A picture tells more than a thousand words, they say. At its best, it tells a whole story. But what if one frame at a time is not enough to tell the whole story? That’s where half-frame photography really excels. The 1973-built Olympus Pen EE-3 is my weapon of choice when it comes to half frame.
The Pen EE-3 is a rugged little half-frame camera. Like all half-frame cameras, you get two pictures on a single 24 × 36 mm frame or, if your lab is generous, even two pictures on your print. The EE-3 is equipped with a fully-automatic exposure feature and the EE stands for Electronic Eye. It measures the available light with its selenium cell meter around the lens and chooses between two shutter speeds: 1/125th and 1/30th of a second. The aperture is fixed via the ISO/ASA rating of the film. For flash photography, the aperture can be set manually.
Upon depressing the shutter button halfway, the meter measures if there is enough light. If there is, the exposure is taken by pressing it fully and if there isn't, the viewfinder turns red. This technique gives you an AE lock too, even though I don’t know if it’s intended to be this way. How it works can be seen in the following picture. The first one I took by pointing the Pen at the building. On the second one, I pointed the camera a little downwards on the dark area on the building, pressing the shutter button halfway. This framed the picture and I continued with pressing the button fully to take the shot.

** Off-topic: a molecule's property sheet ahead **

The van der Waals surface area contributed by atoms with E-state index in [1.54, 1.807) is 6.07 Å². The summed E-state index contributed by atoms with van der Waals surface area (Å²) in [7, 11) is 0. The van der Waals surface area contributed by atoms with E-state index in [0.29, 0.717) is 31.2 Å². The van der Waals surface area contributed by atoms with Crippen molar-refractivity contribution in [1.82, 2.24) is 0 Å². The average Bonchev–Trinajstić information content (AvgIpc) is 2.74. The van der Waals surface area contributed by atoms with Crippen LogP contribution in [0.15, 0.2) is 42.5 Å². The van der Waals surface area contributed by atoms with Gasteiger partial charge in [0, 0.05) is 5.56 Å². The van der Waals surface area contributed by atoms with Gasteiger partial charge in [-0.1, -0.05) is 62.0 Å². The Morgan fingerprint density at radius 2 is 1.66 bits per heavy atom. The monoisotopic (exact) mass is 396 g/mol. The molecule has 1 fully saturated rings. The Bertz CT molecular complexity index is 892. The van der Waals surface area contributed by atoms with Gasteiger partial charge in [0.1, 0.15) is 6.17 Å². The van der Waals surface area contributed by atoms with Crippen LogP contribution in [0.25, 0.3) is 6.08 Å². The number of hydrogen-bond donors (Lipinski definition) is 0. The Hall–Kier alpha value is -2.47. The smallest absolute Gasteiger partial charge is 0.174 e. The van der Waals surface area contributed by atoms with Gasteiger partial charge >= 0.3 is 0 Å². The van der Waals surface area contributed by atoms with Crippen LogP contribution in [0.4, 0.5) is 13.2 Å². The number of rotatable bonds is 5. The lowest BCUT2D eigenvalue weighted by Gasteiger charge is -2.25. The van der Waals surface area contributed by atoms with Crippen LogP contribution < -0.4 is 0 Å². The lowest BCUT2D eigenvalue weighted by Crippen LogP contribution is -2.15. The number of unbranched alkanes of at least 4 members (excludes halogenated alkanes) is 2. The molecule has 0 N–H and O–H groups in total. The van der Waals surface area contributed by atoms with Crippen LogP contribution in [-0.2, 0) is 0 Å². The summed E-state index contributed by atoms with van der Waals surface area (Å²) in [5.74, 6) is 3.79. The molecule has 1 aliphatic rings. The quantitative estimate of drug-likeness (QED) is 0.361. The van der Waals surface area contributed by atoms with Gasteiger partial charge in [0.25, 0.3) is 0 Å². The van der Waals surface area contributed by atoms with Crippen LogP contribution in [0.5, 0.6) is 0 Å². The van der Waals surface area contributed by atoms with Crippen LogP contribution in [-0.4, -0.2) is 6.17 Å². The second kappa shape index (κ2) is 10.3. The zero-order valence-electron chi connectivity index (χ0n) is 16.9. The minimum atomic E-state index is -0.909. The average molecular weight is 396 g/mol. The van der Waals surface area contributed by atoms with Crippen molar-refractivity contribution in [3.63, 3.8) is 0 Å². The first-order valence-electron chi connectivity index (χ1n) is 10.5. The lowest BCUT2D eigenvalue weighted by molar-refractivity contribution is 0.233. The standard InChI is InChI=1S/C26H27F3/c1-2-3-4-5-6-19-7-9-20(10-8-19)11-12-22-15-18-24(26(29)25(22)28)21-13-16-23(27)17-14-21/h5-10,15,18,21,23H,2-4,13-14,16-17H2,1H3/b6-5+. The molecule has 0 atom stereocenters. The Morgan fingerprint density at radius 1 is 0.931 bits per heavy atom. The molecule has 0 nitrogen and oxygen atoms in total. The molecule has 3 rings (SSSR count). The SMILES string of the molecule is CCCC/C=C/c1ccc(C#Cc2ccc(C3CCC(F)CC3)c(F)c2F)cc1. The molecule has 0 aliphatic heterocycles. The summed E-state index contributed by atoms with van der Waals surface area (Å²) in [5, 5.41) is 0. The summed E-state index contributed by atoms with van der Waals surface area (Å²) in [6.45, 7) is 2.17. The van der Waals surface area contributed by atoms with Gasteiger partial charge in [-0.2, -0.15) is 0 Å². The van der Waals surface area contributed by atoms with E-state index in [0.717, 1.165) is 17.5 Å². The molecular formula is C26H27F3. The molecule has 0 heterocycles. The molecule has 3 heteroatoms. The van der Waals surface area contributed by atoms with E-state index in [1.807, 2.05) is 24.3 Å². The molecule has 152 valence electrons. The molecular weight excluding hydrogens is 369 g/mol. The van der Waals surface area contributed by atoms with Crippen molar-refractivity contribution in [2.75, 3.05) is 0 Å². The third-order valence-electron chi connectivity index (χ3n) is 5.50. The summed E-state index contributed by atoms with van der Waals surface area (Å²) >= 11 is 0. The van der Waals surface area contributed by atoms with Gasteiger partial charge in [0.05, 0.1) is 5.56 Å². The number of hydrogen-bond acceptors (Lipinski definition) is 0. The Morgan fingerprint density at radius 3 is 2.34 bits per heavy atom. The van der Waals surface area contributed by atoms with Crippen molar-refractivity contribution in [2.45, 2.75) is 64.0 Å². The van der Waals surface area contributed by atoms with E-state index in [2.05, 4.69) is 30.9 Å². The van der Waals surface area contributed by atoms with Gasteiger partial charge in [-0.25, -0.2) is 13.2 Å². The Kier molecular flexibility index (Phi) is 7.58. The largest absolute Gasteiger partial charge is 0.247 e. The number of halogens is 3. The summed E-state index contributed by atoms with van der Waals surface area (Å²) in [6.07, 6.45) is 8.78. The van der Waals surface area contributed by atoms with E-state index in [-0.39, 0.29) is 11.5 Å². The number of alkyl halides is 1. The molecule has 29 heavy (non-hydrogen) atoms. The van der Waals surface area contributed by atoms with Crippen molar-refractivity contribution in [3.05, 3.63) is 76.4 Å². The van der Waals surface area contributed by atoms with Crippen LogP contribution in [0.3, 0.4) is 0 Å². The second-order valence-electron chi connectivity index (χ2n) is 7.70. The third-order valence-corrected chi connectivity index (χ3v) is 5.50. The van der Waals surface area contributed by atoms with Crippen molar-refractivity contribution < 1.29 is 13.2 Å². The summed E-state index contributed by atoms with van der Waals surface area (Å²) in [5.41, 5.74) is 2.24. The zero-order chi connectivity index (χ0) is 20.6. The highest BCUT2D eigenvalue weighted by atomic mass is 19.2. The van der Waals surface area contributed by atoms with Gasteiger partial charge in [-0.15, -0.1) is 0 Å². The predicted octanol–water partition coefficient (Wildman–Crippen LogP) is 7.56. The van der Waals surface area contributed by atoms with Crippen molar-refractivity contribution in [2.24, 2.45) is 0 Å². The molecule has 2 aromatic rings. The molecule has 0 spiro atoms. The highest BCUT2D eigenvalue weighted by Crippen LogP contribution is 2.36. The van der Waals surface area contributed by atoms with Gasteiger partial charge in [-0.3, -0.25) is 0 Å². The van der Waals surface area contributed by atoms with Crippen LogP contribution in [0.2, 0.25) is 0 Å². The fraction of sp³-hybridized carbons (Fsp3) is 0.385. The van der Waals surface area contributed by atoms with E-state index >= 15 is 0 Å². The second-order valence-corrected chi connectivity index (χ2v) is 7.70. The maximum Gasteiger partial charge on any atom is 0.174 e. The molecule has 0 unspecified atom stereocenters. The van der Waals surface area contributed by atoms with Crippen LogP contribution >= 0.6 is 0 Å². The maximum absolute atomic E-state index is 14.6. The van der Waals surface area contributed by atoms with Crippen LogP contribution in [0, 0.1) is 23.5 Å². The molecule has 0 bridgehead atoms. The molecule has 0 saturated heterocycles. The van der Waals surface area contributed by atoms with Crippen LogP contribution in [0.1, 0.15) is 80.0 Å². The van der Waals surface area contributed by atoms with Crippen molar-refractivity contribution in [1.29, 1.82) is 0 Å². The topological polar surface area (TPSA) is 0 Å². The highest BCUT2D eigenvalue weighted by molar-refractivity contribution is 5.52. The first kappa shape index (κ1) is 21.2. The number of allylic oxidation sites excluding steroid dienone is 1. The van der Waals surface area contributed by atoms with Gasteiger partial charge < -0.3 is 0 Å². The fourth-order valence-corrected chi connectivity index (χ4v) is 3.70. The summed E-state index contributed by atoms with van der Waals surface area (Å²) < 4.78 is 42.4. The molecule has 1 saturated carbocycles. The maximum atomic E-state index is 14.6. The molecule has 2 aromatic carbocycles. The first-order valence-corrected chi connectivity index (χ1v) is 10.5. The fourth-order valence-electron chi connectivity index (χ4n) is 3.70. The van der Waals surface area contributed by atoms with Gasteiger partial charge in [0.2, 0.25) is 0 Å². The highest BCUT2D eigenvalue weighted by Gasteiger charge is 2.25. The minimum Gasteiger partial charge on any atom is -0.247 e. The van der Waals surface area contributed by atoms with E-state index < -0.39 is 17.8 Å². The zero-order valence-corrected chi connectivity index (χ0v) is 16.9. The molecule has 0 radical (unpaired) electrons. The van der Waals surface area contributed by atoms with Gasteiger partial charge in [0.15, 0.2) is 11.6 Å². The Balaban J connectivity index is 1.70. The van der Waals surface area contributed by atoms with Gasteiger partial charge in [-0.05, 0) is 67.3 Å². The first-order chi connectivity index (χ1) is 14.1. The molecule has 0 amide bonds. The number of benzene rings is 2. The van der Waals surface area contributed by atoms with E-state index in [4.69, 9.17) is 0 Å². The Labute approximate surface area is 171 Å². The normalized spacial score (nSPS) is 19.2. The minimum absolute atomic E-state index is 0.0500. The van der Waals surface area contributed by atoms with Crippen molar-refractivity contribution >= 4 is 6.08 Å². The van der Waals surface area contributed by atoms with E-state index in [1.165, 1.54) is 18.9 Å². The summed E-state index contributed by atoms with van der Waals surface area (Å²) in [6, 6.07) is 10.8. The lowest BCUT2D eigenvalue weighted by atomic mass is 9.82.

One really great thing about the Pen EE-3 is that it´s not only fully automatic and is also a fixed focus camera. There is no fiddling around with controls, you just take a picture. That makes it a really Lomographic camera. When shooting with my Pen, I rarely just take one picture at a time. When I would take just one with a full frame camera, I take two with the Pen. I don´t feel like there's 72 exposures on a roll of film but 36 double exposures.
Half-frame gives you a lot of creative possibilities. Here are just a few techniques I used:
Take a shot. Turn the camera any angle you like and then take a second shot of the same subject. Works great with geometrical shapes.
Line up your first shot. Important: Start from the left! Memorize what´s at the right side in the viewfinder. Take the shot. Wind and then frame the second shot according to what you memorized in the first. Repeat until satisfied.
Take two shots of the same subject. One from away, on close-up. Or one from every side. You get the point.
Tell a story within two or three pictures.
The possibilities are endless! If you want to try out half-frame photography, the Olympus Pen EE-3 is a sure choice.
This is a review submitted by Community Member zark.